PubMed

    Belafsky, Peter C; Mehdizadeh, O B; Ledgerwood, L; Kuhn, M

    2015-02-01

    Profound oropharyngeal dysphagia (OPD) is common and costly. Treatment options are limited. The purpose of this investigation was to evaluate the utility of hypopharyngeal suction at the upper esophageal sphincter (UES) to eliminate aspiration. Five different catheters were passed retrograde up the esophagus and positioned at the UES in a cadaver model of profound OPD. Suction was affixed to each catheter. 10 cc of barium was administered into the pyriform sinus, and videofluoroscopy was utilized to evaluate the presence of aspiration. 6 trials were administered per catheter and for a no catheter control. The outcome measures were the incidence of aspiration, the NIH Swallow Safety Scale (NIH-SSS), and UES opening. Control trials with no suction resulted in an aspiration rate of 100 % (6/6 trials). Negative pressure through 16, 18, 24, and 30 Fr catheter resulted in an aspiration rate of 0 % (0/24 trials; p < 0.001), and suction through a 12-Fr catheter resulted in an aspiration rate of 33 % (2/6 trials; p > 0.05). The mean NIH-SSS improved from 7.0 (±0.0) in the control to 0 (±0.0) with hypopharyngeal suction (18 Fr nasogastric catheter; p < 0.001). Mean UES opening improved from 0.0 (±0.0) mm in the control condition to 8.6 (±0.2) mm with a hypopharyngeal catheter (16 Fr Foley catheter; p < 0.001). Negative pressure applied through retro-esophageal suction catheters (>12 Fr) at the level of the UES reduced aspiration by 100 % and significantly increased UES opening in a cadaveric model of profound oropharyngeal dysphagia.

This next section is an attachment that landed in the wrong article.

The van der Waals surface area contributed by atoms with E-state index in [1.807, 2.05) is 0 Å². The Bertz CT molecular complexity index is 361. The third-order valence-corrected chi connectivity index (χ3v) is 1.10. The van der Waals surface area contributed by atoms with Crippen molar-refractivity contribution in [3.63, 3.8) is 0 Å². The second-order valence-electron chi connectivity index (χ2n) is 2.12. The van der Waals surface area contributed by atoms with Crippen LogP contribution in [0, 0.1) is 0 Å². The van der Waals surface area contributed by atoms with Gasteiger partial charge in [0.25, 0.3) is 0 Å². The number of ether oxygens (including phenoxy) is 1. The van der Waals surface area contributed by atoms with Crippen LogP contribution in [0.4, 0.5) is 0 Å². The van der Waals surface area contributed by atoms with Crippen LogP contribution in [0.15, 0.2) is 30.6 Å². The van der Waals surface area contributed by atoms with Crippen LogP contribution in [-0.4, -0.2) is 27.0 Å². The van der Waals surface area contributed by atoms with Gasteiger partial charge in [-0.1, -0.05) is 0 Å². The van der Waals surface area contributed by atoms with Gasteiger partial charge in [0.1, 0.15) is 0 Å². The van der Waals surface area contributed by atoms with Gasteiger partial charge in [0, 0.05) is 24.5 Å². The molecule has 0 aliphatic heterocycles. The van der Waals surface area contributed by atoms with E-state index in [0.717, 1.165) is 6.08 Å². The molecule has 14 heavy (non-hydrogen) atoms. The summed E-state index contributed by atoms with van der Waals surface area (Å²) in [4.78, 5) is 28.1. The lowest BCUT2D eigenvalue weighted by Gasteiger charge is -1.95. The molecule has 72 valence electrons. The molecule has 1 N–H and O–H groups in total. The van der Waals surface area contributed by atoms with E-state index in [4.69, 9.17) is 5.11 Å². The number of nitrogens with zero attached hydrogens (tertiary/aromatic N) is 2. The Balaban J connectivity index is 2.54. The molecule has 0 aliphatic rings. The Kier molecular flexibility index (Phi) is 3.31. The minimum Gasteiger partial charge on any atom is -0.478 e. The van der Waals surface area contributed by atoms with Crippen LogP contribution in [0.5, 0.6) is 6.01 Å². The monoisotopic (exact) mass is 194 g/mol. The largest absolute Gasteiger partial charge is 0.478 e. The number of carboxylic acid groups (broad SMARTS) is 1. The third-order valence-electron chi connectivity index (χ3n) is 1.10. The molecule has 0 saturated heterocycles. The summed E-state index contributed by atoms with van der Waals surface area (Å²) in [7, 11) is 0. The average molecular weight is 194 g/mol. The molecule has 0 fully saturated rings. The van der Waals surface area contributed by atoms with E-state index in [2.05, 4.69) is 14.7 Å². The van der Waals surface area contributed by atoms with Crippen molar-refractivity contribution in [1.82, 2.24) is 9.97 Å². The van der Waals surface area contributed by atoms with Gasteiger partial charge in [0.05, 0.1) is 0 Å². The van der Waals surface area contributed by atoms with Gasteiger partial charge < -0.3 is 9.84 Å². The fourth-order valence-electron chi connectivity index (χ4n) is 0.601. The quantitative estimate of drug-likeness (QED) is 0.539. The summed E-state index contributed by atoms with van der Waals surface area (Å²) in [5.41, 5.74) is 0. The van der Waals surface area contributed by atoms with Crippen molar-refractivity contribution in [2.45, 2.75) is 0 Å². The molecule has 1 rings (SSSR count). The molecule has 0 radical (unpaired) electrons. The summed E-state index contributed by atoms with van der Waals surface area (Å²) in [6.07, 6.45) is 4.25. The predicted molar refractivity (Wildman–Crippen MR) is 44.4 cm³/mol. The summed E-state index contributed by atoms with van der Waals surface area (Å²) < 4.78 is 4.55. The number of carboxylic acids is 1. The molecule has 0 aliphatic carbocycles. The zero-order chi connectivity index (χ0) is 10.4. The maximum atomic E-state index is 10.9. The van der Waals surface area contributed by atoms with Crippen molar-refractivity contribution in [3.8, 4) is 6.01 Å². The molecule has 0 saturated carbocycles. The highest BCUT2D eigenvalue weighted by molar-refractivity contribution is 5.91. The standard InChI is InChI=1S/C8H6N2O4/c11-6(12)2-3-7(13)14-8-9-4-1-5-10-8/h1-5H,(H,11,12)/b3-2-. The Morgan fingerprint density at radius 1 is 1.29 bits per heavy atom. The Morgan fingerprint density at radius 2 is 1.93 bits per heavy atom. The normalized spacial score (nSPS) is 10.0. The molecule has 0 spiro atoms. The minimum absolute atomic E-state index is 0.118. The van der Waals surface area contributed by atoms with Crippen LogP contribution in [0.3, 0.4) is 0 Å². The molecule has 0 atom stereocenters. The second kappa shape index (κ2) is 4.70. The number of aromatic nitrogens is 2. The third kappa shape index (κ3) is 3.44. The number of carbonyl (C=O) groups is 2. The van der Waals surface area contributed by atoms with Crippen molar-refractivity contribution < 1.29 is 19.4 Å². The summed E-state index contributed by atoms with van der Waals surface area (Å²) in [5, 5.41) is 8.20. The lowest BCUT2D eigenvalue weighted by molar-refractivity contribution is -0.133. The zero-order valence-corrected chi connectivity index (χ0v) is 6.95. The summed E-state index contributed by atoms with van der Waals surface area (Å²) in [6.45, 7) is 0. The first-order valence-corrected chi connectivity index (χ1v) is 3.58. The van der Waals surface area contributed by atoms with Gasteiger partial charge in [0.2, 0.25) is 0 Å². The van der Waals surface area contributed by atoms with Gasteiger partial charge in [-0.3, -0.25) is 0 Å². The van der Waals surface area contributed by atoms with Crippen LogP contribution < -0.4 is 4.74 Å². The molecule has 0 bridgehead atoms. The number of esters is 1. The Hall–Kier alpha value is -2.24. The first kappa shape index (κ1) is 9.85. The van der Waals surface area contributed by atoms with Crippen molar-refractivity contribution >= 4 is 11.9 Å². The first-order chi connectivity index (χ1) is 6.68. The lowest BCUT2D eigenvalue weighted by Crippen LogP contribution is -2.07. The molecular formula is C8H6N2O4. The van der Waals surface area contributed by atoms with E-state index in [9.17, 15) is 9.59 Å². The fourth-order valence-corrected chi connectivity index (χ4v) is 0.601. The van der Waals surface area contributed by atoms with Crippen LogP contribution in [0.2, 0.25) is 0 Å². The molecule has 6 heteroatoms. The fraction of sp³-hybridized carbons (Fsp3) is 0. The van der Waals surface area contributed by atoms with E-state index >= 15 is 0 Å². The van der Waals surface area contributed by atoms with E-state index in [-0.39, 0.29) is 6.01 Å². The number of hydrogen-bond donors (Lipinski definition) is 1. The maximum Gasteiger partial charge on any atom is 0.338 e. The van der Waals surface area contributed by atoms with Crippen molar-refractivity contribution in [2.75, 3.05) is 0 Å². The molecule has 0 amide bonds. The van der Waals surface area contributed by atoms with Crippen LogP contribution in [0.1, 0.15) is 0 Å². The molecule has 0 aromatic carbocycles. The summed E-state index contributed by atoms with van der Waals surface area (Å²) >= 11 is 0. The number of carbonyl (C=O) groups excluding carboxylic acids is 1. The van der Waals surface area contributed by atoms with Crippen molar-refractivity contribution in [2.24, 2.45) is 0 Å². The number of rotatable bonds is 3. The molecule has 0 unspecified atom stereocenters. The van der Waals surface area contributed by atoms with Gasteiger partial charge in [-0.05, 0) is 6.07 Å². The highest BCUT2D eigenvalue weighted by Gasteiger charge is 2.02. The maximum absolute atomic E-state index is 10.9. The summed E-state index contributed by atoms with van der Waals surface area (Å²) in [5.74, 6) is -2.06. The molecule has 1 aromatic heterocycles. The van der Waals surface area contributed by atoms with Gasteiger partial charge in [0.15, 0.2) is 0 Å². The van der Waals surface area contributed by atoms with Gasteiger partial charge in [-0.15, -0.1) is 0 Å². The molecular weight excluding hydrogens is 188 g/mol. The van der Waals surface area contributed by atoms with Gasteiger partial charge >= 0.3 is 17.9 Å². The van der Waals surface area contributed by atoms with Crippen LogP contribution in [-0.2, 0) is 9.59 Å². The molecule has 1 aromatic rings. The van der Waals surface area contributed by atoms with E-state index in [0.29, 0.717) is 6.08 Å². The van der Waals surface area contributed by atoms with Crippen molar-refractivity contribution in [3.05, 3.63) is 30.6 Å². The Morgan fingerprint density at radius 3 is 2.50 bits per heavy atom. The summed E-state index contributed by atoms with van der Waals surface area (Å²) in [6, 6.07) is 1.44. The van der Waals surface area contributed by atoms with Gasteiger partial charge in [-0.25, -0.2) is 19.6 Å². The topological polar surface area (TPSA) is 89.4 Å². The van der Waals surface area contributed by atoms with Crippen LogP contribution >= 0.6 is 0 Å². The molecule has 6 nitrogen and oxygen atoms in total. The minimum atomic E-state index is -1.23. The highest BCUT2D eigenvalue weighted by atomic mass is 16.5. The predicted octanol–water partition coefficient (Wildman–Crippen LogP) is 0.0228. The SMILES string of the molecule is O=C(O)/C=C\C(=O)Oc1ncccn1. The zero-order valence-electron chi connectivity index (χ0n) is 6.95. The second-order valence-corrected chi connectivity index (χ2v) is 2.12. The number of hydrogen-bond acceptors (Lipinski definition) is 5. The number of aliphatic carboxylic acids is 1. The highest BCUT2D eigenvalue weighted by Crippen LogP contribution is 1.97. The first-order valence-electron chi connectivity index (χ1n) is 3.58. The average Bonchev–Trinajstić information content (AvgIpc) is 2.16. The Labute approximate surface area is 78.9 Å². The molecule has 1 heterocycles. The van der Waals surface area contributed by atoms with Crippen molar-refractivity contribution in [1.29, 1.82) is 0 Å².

7. Penis Pump

    MedlinePlus

    Penis pump Overview By Mayo Clinic Staff A penis pump is one of a few treatment options ... an erection sufficient for sex (erectile dysfunction). A penis pump consists of a plastic tube that fits ...